Robert Frost Daggett, Sr. and Robert Frost “Pete” Daggett, Jr.

Robert Frost Daggett, Sr.
(March 13, 1875 – September 6, 1955)

Robert Frost “Pete” Daggett, Jr.
(October 3, 1912 – November 8, 1985)

Architect Robert Frost Daggett, Sr. (Photo credit:

The prolific eastern architect Robert Platt Daggett, father of Robert Frost Daggett, Sr., arrived in Indianapolis in 1868 from Connecticut and quickly established himself as one of Indiana’s leading architects. In 1880, he formed the R.P. Daggett & Company with James B. Lizius, and their firm designed over 100 residences, including the Nickum-Holstein House, better known as the James Whitcomb Riley Home; the McKee Building at 200 S. Meridian; Vajen’s Block (whose facade was moved from Ohio Street to Meridian Street to become part of Circle Centre Mall); and many other buildings now gone. Daggett was married to Carrie Elizabeth Frost, and they had five children, including son Robert Frost Daggett, Sr. He died at age 78 on November 5, 1915 and is buried in Oakland, California.

Robert Frost Daggett, Sr. was born in Indianapolis in 1875 as his father was laying the foundation for the family business. He graduated from Indianapolis High School (later named Shortridge) in 1893, then studied architecture, receiving degrees from the University of Pennsylvania in 1896 and the Ecole des Beaux-Arts in Paris in 1901. His studies complete, he took his place in his father’s firm, taking over the reins in 1912 when the elder Daggett retired and moved to California. He changed its name to R.F. Daggett and Company following his father’s death.

Indianapolis Chamber of Commerce building, located at 320 N. Meridian St., was designed by Architect Robert Frost Daggett, Sr. and completed in 1926. It still stands today. (Photo credit:

With the coming of World War I, Daggett joined the U.S. Army and took charge of building military hospitals in France for 16 months. The frenzied pace continued upon his return to civilian life in 1919, when the firm received contracts for dozens of plants for Eli Lilly and Company in Indianapolis and Greenfield, followed by five buildings for Purdue, as well as commissions at Indiana University, Depauw, and Butler, where he and Thomas Hibben designed Jordan Hall in 1928. After completing several buildings for the IU School of Medicine, the firm built Long and Riley Hospitals on the school’s grounds. From 1921 until 1924, he was the supervising architect for Tabernacle Presbyterian Church at 34th and Central, and the 1920s also saw the construction of his designs for the Indianapolis Athletic Club (1922), Consolidated Building, the Washington Hotel (1925), and the Chamber of Commerce (1926). Daggett also designed many schools for IPS, and though his residential designs were few, they included the prominent Sunset Lane homes of J.K. Lilly, Sr., and his son Eli Lilly. Daggett was the first Indiana-born architect to be named a Fellow of the American Institute of Architects. He died on September 6, 1955 at age 80. He was married to Lizette Lothan and they had two sons, James and Robert Jr.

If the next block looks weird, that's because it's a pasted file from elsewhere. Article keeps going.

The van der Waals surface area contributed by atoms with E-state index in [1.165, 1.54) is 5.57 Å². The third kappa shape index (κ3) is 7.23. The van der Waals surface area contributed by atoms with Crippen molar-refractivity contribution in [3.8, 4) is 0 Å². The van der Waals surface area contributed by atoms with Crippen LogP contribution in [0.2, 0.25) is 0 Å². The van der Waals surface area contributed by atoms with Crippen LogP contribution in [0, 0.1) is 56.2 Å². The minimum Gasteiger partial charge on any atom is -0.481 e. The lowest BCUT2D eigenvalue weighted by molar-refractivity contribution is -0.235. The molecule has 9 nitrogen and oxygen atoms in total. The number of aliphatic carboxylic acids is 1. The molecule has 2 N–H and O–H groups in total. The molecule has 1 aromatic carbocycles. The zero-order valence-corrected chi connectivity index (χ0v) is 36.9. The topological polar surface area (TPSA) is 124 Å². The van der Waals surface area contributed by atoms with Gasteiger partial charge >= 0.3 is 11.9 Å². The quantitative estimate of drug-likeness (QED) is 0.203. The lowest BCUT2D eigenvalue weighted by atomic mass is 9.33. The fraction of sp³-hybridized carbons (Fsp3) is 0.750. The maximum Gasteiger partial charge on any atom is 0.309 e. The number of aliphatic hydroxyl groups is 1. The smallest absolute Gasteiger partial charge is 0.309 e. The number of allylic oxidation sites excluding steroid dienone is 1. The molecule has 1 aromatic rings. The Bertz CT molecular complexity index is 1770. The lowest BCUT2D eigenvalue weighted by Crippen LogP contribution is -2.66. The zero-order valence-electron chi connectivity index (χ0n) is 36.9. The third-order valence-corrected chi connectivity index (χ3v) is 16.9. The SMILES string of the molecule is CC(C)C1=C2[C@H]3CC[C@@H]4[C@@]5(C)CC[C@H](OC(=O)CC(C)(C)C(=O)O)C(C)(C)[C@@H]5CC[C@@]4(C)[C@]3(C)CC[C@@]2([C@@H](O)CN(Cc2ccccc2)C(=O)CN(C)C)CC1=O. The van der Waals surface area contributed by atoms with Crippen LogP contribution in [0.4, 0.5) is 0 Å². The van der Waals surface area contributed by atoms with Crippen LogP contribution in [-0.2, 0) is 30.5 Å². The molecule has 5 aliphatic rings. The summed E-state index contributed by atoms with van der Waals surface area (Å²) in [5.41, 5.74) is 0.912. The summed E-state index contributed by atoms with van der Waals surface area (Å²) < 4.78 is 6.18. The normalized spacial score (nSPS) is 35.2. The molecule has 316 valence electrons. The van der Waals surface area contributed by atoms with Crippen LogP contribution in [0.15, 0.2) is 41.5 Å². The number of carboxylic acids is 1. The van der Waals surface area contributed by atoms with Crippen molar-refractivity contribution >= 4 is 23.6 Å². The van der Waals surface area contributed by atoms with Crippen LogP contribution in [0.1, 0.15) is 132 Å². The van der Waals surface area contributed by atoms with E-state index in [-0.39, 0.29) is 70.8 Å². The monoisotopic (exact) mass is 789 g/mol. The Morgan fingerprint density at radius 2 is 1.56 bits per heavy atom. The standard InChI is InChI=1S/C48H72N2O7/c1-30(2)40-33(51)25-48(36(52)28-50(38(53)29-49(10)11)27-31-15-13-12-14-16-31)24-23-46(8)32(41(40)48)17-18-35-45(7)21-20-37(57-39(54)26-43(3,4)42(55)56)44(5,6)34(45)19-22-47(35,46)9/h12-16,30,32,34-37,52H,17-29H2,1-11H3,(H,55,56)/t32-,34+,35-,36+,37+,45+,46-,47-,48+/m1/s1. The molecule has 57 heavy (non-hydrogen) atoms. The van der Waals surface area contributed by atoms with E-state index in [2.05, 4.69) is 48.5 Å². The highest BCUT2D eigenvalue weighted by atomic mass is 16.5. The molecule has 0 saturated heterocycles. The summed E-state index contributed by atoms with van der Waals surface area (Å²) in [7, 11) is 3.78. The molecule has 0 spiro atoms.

Of his two sons, it was Robert Frost “Pete” Daggett, Jr. who followed in his father’s and grandfather’s footsteps and became an architect. Pete Daggett was a 1934 graduate of Yale University, and after his service in the U.S. Navy in World War II, he took charge of the family firm in 1948. With his business partner F. Harold Naegele, he continued to manage it until his retirement in 1977, after which the firm was dissolved. During his tenure, the firm continued to design for Indiana University, including the LaRue Carter Hospital, and for Eli Lilly. They also designed public schools, churches, Community Hospital on the eastside of Indianapolis and other hospitals around the state. Following his death in 1985 at age 73, Daggett was buried on the family lot at Crown Hill, joining his father, mother, and other family members.

Burial Location for Robert Frost Daggett, Sr., and Robert Frost “Pete” Daggett, Jr: Section 38, Lot 233: GPS (39.8216196,-86.1683575). Their father and grandfather, Robert Platt Daggett, is buried in Oakland, California.